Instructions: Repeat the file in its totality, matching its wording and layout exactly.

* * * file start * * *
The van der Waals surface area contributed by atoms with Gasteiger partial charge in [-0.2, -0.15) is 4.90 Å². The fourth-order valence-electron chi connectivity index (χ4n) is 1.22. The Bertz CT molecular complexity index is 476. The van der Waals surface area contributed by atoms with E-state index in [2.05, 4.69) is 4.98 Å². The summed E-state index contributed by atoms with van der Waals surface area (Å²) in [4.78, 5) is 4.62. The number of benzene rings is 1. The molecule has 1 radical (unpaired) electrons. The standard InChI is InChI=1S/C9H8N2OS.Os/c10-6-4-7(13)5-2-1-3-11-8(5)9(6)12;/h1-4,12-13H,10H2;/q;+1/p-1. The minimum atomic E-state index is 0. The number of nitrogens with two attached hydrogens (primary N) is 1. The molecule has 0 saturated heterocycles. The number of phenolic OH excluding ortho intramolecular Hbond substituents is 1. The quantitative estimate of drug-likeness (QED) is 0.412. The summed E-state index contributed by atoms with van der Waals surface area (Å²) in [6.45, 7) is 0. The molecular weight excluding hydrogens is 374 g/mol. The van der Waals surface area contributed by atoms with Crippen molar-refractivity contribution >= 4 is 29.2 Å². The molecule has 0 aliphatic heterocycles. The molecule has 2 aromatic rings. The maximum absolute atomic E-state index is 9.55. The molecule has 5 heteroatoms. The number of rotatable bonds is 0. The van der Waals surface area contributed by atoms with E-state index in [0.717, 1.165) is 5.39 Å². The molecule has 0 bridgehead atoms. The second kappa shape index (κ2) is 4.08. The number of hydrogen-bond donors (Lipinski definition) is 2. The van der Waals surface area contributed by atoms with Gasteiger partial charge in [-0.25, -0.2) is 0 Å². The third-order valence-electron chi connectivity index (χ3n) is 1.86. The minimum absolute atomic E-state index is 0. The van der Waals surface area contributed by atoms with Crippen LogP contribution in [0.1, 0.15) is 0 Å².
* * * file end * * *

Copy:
The van der Waals surface area contributed by atoms with Gasteiger partial charge in [-0.2, -0.15) is 4.90 Å². The fourth-order valence-electron chi connectivity index (χ4n) is 1.22. The Bertz CT molecular complexity index is 476. The van der Waals surface area contributed by atoms with E-state index in [2.05, 4.69) is 4.98 Å². The summed E-state index contributed by atoms with van der Waals surface area (Å²) in [4.78, 5) is 4.62. The number of benzene rings is 1. The molecule has 1 radical (unpaired) electrons. The standard InChI is InChI=1S/C9H8N2OS.Os/c10-6-4-7(13)5-2-1-3-11-8(5)9(6)12;/h1-4,12-13H,10H2;/q;+1/p-1. The minimum atomic E-state index is 0. The number of nitrogens with two attached hydrogens (primary N) is 1. The molecule has 0 saturated heterocycles. The number of phenolic OH excluding ortho intramolecular Hbond substituents is 1. The quantitative estimate of drug-likeness (QED) is 0.412. The summed E-state index contributed by atoms with van der Waals surface area (Å²) in [6.45, 7) is 0. The molecular weight excluding hydrogens is 374 g/mol. The van der Waals surface area contributed by atoms with Crippen molar-refractivity contribution >= 4 is 29.2 Å². The molecule has 0 aliphatic heterocycles. The molecule has 2 aromatic rings. The maximum absolute atomic E-state index is 9.55. The molecule has 5 heteroatoms. The number of rotatable bonds is 0. The van der Waals surface area contributed by atoms with E-state index in [0.717, 1.165) is 5.39 Å². The molecule has 0 bridgehead atoms. The second kappa shape index (κ2) is 4.08. The number of hydrogen-bond donors (Lipinski definition) is 2. The van der Waals surface area contributed by atoms with Gasteiger partial charge in [-0.25, -0.2) is 0 Å². The third-order valence-electron chi connectivity index (χ3n) is 1.86. The minimum absolute atomic E-state index is 0. The van der Waals surface area contributed by atoms with Crippen LogP contribution in [0.1, 0.15) is 0 Å².